To start the firewall, first start up a router, as shown in the above section. Next, log into any machine on which NetScript is installed and type the command, ns-firewall. This will start up the firewall console.

    Choose the File->New menu to bring up a firewall selection dialog. The fields in the top part of the dialog box tell the firewall console how to locate the firewall engine. Fill in these fields.

    The bottom part of the dialog is a standard file chooser which lets you choose the firewall configuration file 'firewall.conf'. This file is located in $NETSCRIPT_HOME/src/netscript/application/firewall. Use the file chooser dialog to find and select the firewall.conf file. The configuration file tells the firewall console application what filters to install and how to configure them. You can edit the configuration file to add filters of your own. A readme file in the firewall directory explains how to edit the configuration file.

    Select the firewall.conf file and then press the 'Create' button. The firewall console will attempt to dispatch a firewall to the remote router. If successful, the console will display a frame that shows the current firewall configuration. Initially, the firewall lets all packets pass through the router. You can use the buttons at the bottom of the firewall frame to add or remove various filters.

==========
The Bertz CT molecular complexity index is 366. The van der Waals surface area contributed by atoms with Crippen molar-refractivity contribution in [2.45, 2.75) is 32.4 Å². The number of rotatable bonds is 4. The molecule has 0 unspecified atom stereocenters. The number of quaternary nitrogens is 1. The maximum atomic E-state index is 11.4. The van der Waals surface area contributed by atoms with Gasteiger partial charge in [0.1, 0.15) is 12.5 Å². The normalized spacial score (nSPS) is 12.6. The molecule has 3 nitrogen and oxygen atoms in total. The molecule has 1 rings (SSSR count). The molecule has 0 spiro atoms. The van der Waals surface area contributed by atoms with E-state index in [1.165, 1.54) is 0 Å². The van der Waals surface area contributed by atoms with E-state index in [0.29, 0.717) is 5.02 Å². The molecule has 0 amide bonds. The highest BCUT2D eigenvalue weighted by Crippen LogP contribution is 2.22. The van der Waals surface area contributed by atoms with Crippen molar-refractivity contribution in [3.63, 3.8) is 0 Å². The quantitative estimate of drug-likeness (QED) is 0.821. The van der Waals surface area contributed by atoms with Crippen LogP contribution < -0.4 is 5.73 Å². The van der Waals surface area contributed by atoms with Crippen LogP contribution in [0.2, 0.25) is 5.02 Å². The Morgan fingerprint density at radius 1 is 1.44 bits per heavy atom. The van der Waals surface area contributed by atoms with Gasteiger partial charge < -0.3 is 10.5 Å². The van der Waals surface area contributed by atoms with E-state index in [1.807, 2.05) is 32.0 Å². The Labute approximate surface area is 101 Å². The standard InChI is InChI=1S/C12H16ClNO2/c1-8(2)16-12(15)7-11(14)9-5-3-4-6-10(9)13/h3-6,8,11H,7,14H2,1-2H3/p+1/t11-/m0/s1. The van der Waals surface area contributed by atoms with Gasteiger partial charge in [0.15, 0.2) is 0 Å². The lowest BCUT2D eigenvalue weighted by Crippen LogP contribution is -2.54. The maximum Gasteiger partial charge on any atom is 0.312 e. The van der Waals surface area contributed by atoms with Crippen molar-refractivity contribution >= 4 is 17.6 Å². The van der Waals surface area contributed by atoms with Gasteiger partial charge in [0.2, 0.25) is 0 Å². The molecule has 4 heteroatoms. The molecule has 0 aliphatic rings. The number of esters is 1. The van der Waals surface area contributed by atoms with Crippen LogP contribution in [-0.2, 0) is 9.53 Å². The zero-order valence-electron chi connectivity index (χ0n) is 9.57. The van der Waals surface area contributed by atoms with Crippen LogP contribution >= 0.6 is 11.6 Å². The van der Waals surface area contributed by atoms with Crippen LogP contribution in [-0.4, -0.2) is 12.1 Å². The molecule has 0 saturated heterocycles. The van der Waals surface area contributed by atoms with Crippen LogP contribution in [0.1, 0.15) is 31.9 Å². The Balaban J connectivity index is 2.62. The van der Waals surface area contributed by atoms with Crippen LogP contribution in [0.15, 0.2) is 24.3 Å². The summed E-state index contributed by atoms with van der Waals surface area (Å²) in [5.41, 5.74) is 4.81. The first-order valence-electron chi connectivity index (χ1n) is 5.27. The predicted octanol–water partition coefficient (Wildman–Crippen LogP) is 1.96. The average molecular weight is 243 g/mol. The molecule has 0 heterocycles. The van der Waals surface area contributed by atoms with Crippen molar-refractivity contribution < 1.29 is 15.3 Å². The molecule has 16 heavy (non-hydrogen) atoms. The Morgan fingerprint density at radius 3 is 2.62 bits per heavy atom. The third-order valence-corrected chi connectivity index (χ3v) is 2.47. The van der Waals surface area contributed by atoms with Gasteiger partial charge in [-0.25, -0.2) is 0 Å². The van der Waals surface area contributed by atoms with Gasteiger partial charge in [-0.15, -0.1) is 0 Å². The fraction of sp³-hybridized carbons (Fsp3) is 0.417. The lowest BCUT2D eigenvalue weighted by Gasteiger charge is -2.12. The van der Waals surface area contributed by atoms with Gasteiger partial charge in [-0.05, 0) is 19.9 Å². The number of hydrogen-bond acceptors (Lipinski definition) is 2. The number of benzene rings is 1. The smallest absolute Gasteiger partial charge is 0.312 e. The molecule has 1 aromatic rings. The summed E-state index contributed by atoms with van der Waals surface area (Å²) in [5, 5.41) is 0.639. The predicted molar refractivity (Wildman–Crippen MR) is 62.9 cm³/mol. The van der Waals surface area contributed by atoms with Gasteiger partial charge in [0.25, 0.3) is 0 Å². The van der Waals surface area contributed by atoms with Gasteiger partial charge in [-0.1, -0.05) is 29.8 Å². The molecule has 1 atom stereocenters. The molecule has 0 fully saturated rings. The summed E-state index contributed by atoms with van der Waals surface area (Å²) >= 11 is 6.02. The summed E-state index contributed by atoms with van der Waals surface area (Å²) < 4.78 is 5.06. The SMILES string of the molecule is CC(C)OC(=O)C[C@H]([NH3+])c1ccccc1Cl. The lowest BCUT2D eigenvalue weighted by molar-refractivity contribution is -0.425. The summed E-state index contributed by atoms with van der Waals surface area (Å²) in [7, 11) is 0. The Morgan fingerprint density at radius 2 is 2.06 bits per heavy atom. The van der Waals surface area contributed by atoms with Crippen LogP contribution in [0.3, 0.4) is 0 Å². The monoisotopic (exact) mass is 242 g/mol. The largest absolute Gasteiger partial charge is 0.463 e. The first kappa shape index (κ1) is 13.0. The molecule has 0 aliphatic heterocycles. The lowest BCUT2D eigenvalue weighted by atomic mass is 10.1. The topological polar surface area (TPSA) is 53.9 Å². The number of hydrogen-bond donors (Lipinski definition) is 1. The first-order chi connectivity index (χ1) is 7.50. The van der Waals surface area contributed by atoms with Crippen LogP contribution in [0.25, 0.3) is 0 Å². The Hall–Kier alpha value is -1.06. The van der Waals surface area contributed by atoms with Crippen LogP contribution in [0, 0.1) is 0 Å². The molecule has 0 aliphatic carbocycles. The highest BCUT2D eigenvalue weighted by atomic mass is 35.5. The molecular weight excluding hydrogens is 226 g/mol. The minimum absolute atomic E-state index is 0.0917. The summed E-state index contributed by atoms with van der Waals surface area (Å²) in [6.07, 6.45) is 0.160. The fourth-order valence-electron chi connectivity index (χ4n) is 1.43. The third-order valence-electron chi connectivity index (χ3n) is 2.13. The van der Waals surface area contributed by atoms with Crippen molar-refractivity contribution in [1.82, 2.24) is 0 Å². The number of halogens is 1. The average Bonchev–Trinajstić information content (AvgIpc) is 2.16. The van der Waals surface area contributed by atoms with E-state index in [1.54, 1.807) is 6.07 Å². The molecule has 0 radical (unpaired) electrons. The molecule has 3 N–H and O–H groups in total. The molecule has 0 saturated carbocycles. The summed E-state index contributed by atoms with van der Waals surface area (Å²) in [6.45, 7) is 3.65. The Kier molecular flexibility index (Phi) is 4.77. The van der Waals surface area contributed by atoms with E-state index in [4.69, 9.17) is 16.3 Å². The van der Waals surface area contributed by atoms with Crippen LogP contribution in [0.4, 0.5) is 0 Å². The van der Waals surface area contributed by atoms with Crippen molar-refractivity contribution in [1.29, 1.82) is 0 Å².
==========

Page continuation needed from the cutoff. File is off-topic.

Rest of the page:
The current firewall is organized as a pipeline of filter boxes layered directly above IP. Each filter box passes through or drops incoming packets based on some filtering criteria. The next version will support placing firewall filters anywhere in the protocol stack.

    Credits

    Liza Loinaz, a Masters student in Computer Science at Columbia, wrote the NetScript IP router.

    The firewall was written by Hao Huang, a DCC Lab research associate, and Janek Parek, a Columbia undergraduate who was a student in our Computer Networks course.